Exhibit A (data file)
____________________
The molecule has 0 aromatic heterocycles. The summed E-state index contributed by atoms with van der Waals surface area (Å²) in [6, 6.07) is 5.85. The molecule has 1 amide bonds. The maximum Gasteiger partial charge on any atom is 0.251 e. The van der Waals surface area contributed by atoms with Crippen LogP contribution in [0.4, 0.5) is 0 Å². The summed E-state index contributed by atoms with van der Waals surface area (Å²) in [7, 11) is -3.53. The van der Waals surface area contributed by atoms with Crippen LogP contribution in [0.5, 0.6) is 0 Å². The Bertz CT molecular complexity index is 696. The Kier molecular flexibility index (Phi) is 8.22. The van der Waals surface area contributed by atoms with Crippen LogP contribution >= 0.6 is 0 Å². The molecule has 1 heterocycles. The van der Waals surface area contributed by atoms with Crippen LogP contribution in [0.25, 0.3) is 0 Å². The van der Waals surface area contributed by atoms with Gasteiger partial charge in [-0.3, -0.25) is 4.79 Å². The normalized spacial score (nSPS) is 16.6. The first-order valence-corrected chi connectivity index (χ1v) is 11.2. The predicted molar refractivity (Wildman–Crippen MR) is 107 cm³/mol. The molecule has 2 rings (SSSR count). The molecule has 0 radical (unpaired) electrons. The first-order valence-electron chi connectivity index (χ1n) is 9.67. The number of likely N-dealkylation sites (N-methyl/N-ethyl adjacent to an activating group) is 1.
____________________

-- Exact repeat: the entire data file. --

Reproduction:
The molecule has 0 aromatic heterocycles. The summed E-state index contributed by atoms with van der Waals surface area (Å²) in [6, 6.07) is 5.85. The molecule has 1 amide bonds. The maximum Gasteiger partial charge on any atom is 0.251 e. The van der Waals surface area contributed by atoms with Crippen LogP contribution in [0.4, 0.5) is 0 Å². The summed E-state index contributed by atoms with van der Waals surface area (Å²) in [7, 11) is -3.53. The van der Waals surface area contributed by atoms with Crippen LogP contribution in [0.5, 0.6) is 0 Å². The Bertz CT molecular complexity index is 696. The Kier molecular flexibility index (Phi) is 8.22. The van der Waals surface area contributed by atoms with Crippen LogP contribution >= 0.6 is 0 Å². The molecule has 1 heterocycles. The van der Waals surface area contributed by atoms with Crippen LogP contribution in [0.25, 0.3) is 0 Å². The van der Waals surface area contributed by atoms with Gasteiger partial charge in [-0.3, -0.25) is 4.79 Å². The normalized spacial score (nSPS) is 16.6. The first-order valence-corrected chi connectivity index (χ1v) is 11.2. The predicted molar refractivity (Wildman–Crippen MR) is 107 cm³/mol. The molecule has 2 rings (SSSR count). The molecule has 0 radical (unpaired) electrons. The first-order valence-electron chi connectivity index (χ1n) is 9.67. The number of likely N-dealkylation sites (N-methyl/N-ethyl adjacent to an activating group) is 1.